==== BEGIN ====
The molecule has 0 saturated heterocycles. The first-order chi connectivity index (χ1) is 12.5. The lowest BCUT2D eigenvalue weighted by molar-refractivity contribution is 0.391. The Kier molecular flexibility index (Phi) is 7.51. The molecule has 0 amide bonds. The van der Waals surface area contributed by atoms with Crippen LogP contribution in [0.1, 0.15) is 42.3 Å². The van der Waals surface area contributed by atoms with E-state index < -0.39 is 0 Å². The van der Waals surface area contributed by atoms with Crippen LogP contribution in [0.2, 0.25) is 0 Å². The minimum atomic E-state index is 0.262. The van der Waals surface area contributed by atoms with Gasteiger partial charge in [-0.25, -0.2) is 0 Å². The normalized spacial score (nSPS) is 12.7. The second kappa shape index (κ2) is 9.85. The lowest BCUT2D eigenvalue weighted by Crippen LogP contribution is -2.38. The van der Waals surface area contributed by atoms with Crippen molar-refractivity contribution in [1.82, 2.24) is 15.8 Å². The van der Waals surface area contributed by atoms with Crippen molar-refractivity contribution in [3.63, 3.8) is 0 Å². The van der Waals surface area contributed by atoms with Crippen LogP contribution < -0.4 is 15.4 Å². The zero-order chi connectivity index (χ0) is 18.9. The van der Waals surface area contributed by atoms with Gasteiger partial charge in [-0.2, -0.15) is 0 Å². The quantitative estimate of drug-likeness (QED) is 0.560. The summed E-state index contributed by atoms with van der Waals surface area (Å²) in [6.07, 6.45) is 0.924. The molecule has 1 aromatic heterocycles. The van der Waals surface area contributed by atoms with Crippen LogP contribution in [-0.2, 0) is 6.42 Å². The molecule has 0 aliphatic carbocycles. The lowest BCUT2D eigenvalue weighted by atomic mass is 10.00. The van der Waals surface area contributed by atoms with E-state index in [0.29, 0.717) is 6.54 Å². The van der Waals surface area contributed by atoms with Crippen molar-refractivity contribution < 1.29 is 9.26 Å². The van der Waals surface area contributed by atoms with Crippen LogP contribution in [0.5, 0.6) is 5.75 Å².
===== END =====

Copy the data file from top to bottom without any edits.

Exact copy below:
The molecule has 0 saturated heterocycles. The first-order chi connectivity index (χ1) is 12.5. The lowest BCUT2D eigenvalue weighted by molar-refractivity contribution is 0.391. The Kier molecular flexibility index (Phi) is 7.51. The molecule has 0 amide bonds. The van der Waals surface area contributed by atoms with Crippen LogP contribution in [0.1, 0.15) is 42.3 Å². The van der Waals surface area contributed by atoms with E-state index < -0.39 is 0 Å². The van der Waals surface area contributed by atoms with Crippen LogP contribution in [0.2, 0.25) is 0 Å². The minimum atomic E-state index is 0.262. The van der Waals surface area contributed by atoms with Gasteiger partial charge in [-0.25, -0.2) is 0 Å². The normalized spacial score (nSPS) is 12.7. The second kappa shape index (κ2) is 9.85. The lowest BCUT2D eigenvalue weighted by Crippen LogP contribution is -2.38. The van der Waals surface area contributed by atoms with Crippen molar-refractivity contribution in [1.82, 2.24) is 15.8 Å². The van der Waals surface area contributed by atoms with Crippen molar-refractivity contribution in [3.63, 3.8) is 0 Å². The van der Waals surface area contributed by atoms with Crippen LogP contribution < -0.4 is 15.4 Å². The zero-order chi connectivity index (χ0) is 18.9. The van der Waals surface area contributed by atoms with Gasteiger partial charge in [-0.2, -0.15) is 0 Å². The quantitative estimate of drug-likeness (QED) is 0.560. The summed E-state index contributed by atoms with van der Waals surface area (Å²) in [6.07, 6.45) is 0.924. The molecule has 1 aromatic heterocycles. The van der Waals surface area contributed by atoms with Crippen LogP contribution in [-0.2, 0) is 6.42 Å². The molecule has 0 aliphatic carbocycles. The lowest BCUT2D eigenvalue weighted by atomic mass is 10.00. The van der Waals surface area contributed by atoms with E-state index in [0.29, 0.717) is 6.54 Å². The van der Waals surface area contributed by atoms with Crippen molar-refractivity contribution < 1.29 is 9.26 Å². The van der Waals surface area contributed by atoms with Crippen LogP contribution in [0.5, 0.6) is 5.75 Å².